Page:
The final sections have now been installed to Manchester city centre’s brand new 40m high Tower of Light, but what exactly is the feature for?
The finishing touches to the feature were added overnight to minimise local disruption.
The Tower of Light was officially revealed to the public last week, generating widespread conversation and being met with mixed reactions from Mancunians – particularly with reference to its visual appearance as a new contribution to the city’s ever-changing skyline – but this feature has a much greater significance than may be initially realised.
The finalisation of the Tower of Light is said to mark a significant milestone in the Manchester Civic Quarter Heat Network project.
The tower is made up of nine sections called ‘drums’, each one measuring 4m wide, 6m long and 4m high, and there is 1.8m crown section. Once the Civic Quarter Heat Network project is complete, the Tower of Light will act as the chimney for the low-carbon energy centre. The network will generate low-carbon heat and power for the city to help Manchester reach its ambition of becoming zero-carbon by 2038 at the latest.
The scheme is projected to save an initial 1,600 tonnes of carbon emissions per year and the energy centre will become even more efficient as additional buildings are connected.
According to architects Tonkin Liu and Manchester City Council, the Tower of Light will initially serve seven iconic city centre buildings and has the potential to grow by connecting further buildings across the city centre in the future.
The first buildings to be connected to the network will be Manchester Town Hall and Town Hall Extension, Central Library, Manchester Central Convention Centre, The Bridgewater Hall, Heron House and the Manchester Art Gallery.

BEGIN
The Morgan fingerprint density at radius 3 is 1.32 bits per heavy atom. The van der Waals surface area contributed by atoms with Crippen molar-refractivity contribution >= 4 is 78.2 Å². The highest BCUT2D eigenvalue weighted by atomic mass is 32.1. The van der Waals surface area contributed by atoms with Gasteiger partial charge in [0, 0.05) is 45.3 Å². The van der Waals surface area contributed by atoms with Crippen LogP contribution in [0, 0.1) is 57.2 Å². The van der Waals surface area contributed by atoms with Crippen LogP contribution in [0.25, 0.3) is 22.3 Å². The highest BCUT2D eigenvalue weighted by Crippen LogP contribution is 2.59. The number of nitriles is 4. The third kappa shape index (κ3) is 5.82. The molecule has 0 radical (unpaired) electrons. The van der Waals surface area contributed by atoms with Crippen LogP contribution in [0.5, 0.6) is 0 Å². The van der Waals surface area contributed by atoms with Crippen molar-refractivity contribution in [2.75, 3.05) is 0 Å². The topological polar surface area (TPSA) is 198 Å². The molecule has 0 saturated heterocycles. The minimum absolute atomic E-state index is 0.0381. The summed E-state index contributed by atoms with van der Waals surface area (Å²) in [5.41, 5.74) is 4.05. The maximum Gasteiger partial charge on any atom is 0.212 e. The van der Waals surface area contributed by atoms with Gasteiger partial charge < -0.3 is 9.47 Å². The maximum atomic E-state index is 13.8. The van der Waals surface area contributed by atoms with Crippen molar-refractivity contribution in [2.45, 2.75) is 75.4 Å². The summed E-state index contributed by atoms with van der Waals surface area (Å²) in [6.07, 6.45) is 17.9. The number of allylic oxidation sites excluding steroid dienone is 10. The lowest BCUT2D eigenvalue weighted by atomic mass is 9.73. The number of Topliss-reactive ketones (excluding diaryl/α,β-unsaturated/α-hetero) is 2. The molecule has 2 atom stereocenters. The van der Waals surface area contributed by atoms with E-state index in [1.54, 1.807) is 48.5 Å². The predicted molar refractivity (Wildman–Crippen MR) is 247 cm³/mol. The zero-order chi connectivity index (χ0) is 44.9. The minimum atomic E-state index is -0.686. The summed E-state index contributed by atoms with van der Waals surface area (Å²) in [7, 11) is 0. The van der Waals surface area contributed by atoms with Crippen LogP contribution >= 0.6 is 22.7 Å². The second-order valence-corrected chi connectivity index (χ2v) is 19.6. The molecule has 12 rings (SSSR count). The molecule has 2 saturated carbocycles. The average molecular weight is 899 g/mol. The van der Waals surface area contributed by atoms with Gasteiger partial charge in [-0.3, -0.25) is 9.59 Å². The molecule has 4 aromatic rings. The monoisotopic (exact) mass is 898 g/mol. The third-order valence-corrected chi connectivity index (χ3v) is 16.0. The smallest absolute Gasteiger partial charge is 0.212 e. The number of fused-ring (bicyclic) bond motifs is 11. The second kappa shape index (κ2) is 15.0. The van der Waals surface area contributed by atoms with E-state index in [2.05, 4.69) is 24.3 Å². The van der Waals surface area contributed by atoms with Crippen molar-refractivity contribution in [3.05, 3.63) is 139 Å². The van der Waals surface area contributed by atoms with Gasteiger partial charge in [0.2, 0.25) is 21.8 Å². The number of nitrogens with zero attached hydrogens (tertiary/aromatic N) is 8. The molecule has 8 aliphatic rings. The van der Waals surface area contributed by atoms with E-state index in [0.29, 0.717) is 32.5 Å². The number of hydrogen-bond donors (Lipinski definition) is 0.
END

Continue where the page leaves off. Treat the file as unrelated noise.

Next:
Containing a 3.3MWe CHP engine and two 12MW gas boilers, the Tower of Light’s energy centre is projected to generate electricity and harness the recovered heat from this process for distribution via a 2km district heating network, which will supply heat for the buildings.
The scheme has been part-funded by a £2.87m grant from the government’s Heat Network Investment Project (HNIP), with Manchester City Council being one of the first local authorities to receive this funding.
Councillor Angeliki Stogia – Manchester City Council’s Executive Member for the Environment, Planning and Transport – said: “The Tower of Light is an impressive new landmark for Manchester and a symbol of Manchester’s aim of becoming a zero-carbon city by 2038 at the latest.
“On completion, the Civic Quarter Heat Network project will realise significant carbon savings, supporting the council’s current plan to halve its own emissions by 2025, which will be an important milestone on the road to the city meeting its ambitious goal.”
Anthony Shawcross – Senior Construction Manager for Vital Energi – said: “This project is much more intricate than a standard flue due to its complex geometry, but will hopefully become an iconic part of Manchester’s skyline.
“We’re delighted with how smoothly the installation went and we hope the people of Manchester will now enjoy it for many years.”
All work on the Civic Quarter Heat Network project is scheduled to be completed before the end of 2020.
You can find out more via the Manchester City Council website here.